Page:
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Radiographics. 2013 Jan-Feb;33(1):47-59. doi: 10.1148/rg.331125033.

Brainstem pathways for horizontal eye movement: pathologic correlation with MR imaging.

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Department of Radiology, Seoul National University Bundang Hospital, 166 Gumi-ro, Bundang-gu, Seongnam-si, Gyeonggi-do 436-707, Korea.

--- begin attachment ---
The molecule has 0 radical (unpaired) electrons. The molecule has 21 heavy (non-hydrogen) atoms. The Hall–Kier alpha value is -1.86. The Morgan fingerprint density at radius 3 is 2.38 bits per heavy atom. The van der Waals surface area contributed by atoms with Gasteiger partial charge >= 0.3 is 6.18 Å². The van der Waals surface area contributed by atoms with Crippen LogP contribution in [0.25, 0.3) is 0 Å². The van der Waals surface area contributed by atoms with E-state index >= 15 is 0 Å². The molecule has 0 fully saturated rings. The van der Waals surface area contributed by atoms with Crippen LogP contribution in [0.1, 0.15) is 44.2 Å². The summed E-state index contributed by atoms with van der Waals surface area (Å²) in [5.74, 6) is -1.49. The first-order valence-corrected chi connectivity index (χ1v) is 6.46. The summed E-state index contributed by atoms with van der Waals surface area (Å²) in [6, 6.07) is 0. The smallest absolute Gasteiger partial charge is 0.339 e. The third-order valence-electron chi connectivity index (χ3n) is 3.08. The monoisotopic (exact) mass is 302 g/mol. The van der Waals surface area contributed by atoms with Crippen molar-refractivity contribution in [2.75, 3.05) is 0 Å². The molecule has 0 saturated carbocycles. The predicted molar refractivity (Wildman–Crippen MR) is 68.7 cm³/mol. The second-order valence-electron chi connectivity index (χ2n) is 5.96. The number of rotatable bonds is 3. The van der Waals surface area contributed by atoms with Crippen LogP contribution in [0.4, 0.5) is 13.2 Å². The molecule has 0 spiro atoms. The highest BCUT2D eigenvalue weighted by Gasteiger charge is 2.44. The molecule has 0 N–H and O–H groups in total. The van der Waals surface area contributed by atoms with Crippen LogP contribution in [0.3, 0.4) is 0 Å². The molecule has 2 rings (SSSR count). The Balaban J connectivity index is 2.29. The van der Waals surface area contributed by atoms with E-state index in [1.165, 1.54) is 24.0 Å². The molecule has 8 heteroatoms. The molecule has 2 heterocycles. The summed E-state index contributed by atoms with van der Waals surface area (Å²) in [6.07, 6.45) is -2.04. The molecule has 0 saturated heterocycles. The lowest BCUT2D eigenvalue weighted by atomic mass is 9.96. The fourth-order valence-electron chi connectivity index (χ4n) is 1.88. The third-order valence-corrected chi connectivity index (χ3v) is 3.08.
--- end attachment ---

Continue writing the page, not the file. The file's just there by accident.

Horizontal eye movements are conducted by the medial rectus and the lateral rectus muscles, which are innervated by the oculomotor nerve (cranial nerve III) and the abducens nerve (cranial nerve VI), respectively. The oculomotor and the abducens nuclei are interconnected by a tract in the brainstem named the medial longitudinal fasciculus (MLF). Through the MLF, the actions of the oculomotor and the abducens nuclei are coordinated, generating conjugate horizontal eye movements. The disorders of horizontal eye movement that are caused by brainstem lesions are classified into three groups: (a) lateral gaze palsy, (b) internuclear ophthalmoplegia, and (c) one-and-a-half syndrome. Lateral gaze palsy is caused by a lesion involving the paramedian pontine reticular formation (PPRF) or the abducens nucleus. Internuclear ophthalmoplegia occurs as a result of a lesion involving the MLF. One-and-a-half syndrome is a combination of lateral gaze palsy and internuclear ophthalmoplegia and is caused by a lesion involving both (a) the ipsilateral PPRF or the ipsilateral abducens nucleus and (b) the ipsilateral MLF. The pathologic lesions depicted on magnetic resonance images were topographically well correlated with the brainstem pathways and each type of horizontal eye movement disorder. Most of the lesions were tiny acute infarctions and were found in the most posterior region of the pons, which corresponded to the location of the brainstem pathways. Therefore, awareness of the brainstem pathways controlling horizontal eye movement is important to avoid missing a small pontine lesion.

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